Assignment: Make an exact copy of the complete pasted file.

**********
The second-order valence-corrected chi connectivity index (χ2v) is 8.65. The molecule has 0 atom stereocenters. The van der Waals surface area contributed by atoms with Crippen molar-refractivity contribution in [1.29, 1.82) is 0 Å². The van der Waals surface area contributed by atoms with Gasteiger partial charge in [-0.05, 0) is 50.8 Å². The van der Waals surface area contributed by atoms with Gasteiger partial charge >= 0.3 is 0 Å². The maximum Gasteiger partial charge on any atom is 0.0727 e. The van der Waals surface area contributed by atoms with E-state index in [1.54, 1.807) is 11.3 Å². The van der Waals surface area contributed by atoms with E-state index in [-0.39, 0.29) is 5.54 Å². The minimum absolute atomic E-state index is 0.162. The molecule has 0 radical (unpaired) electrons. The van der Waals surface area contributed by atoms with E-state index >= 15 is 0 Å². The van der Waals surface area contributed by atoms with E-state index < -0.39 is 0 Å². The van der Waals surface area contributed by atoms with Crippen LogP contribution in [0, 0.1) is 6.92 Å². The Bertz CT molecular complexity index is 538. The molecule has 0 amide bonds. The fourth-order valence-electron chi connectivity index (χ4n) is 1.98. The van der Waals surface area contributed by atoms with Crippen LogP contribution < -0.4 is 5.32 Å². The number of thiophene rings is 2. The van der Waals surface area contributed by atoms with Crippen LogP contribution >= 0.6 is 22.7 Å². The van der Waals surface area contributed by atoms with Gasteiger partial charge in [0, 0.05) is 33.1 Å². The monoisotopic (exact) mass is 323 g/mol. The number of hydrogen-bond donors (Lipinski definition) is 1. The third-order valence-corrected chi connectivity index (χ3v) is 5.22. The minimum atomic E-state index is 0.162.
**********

The second-order valence-corrected chi connectivity index (χ2v) is 8.65. The molecule has 0 atom stereocenters. The van der Waals surface area contributed by atoms with Crippen molar-refractivity contribution in [1.29, 1.82) is 0 Å². The van der Waals surface area contributed by atoms with Gasteiger partial charge in [-0.05, 0) is 50.8 Å². The van der Waals surface area contributed by atoms with Gasteiger partial charge >= 0.3 is 0 Å². The maximum Gasteiger partial charge on any atom is 0.0727 e. The van der Waals surface area contributed by atoms with E-state index in [1.54, 1.807) is 11.3 Å². The van der Waals surface area contributed by atoms with E-state index in [-0.39, 0.29) is 5.54 Å². The minimum absolute atomic E-state index is 0.162. The molecule has 0 radical (unpaired) electrons. The van der Waals surface area contributed by atoms with E-state index >= 15 is 0 Å². The van der Waals surface area contributed by atoms with E-state index < -0.39 is 0 Å². The van der Waals surface area contributed by atoms with Crippen LogP contribution in [0, 0.1) is 6.92 Å². The Bertz CT molecular complexity index is 538. The molecule has 0 amide bonds. The fourth-order valence-electron chi connectivity index (χ4n) is 1.98. The van der Waals surface area contributed by atoms with Crippen LogP contribution < -0.4 is 5.32 Å². The number of thiophene rings is 2. The van der Waals surface area contributed by atoms with Crippen LogP contribution >= 0.6 is 22.7 Å². The van der Waals surface area contributed by atoms with Gasteiger partial charge in [0, 0.05) is 33.1 Å². The monoisotopic (exact) mass is 323 g/mol. The number of hydrogen-bond donors (Lipinski definition) is 1. The third-order valence-corrected chi connectivity index (χ3v) is 5.22. The minimum atomic E-state index is 0.162.